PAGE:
Notario fraud has been a problem for decades. This type of fraud occurs when individuals represent themselves as legal professionals, but are not actually admitted to practice law in a jurisdiction in the United States. In Florida, as with other states, it is a felony for a non-attorney to practice law without license. Individuals of Hispanic descent are particularly susceptible to notario fraud due to language issues surrounding the use of the terms “notaria”, “escribano” or “notario public.” It is actually illegal in Florida to utilize these terms due to the confusion they create. Unlike many Spanish speaking countries, where notaries serve specific legal functions and may receive legal training, notaries in the U.S. receive no such training and are authorized to perform very limited functions. They are not attorneys and may not represent individuals in immigration or other legal proceedings. Sadly, immigrants are common victims of notario fraud often perpetrated by their fellow countrymen.
What Is Notario Fraud?
“Notarios” and “immigration consultants” are individuals who do not have law degrees, yet offer their services to immigrants in need of legal advice and representation. They rely on false advertising and fraudulent contracts to gain clients then leave those clients in the lurch. Sometimes, notaries charge fees but never perform the service. In other cases, they miss deadlines, file forms incorrectly, or damage their clients’ case in some other manner.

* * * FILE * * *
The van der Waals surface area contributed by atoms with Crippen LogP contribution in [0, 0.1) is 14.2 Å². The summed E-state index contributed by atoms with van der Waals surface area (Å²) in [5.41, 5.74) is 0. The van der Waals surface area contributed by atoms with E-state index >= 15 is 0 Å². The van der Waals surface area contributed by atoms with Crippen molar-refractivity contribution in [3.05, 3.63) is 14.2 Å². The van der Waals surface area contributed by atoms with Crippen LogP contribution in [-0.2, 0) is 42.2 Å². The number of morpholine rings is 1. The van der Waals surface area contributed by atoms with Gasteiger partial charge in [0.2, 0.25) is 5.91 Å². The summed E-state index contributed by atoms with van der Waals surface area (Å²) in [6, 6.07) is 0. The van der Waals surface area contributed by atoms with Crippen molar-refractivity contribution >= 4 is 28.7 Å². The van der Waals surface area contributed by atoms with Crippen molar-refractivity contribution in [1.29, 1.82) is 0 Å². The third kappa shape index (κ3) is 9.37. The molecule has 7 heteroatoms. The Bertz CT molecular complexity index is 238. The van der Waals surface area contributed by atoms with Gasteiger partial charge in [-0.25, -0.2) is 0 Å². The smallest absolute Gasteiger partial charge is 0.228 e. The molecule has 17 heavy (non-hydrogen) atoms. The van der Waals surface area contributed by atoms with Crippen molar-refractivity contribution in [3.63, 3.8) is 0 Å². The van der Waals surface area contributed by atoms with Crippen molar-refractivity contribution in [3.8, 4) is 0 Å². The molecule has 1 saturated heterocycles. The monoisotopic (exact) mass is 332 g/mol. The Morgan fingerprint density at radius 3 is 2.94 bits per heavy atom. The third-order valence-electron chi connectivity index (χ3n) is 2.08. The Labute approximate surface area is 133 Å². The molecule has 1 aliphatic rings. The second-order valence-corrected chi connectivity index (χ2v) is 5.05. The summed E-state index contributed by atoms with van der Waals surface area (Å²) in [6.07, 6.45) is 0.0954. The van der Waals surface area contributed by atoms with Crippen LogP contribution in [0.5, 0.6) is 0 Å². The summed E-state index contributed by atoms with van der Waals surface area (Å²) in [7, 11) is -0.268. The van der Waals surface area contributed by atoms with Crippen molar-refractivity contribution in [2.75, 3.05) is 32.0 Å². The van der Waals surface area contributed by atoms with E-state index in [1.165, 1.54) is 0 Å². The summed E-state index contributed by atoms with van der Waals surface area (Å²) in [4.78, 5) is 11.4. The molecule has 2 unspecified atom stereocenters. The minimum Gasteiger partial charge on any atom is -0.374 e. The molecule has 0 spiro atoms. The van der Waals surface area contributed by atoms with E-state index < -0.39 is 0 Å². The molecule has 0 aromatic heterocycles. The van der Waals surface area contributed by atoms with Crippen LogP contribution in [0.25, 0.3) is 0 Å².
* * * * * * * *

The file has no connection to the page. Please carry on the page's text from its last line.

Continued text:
Victims of notario fraud can lose their chance to pursue immigration relief because of the notario’s actions. By then, of course, the notario is long gone and the immigrant is left in a worse situation than when the whole process began. Notario fraud often goes undetected until the immigrant realizes the damage that has been done and consults an immigration attorney for help. By then they could be in a dire situation and be out the hundreds or thousands of dollars that they paid to the notario.
A Language Gap
Part of the problem can be attributed to a language gap. “Notario publico” translates to notary public. Here in the United States being a notary public only gives the person the authority to witness signatures. However, in other countries, particularly Latin America and Europe, the term means something very different. In those countries a “notario publico” is someone who has the equivalent of a law license and can legally represent others before the government.
Immigrants, used to the laws of their own country, naturally gravitate towards what they know and they know a “notario publico” can help them with legal matters. Unfortunately, many unscrupulous individuals take advantage of this and swindle immigrants.
Always Consult An Immigration Attorney On Immigration Matters
The single best way to avoid immigration problems is to make sure the individual you are consulting is a qualified immigration attorney who is licensed to practice immigration law in the United States.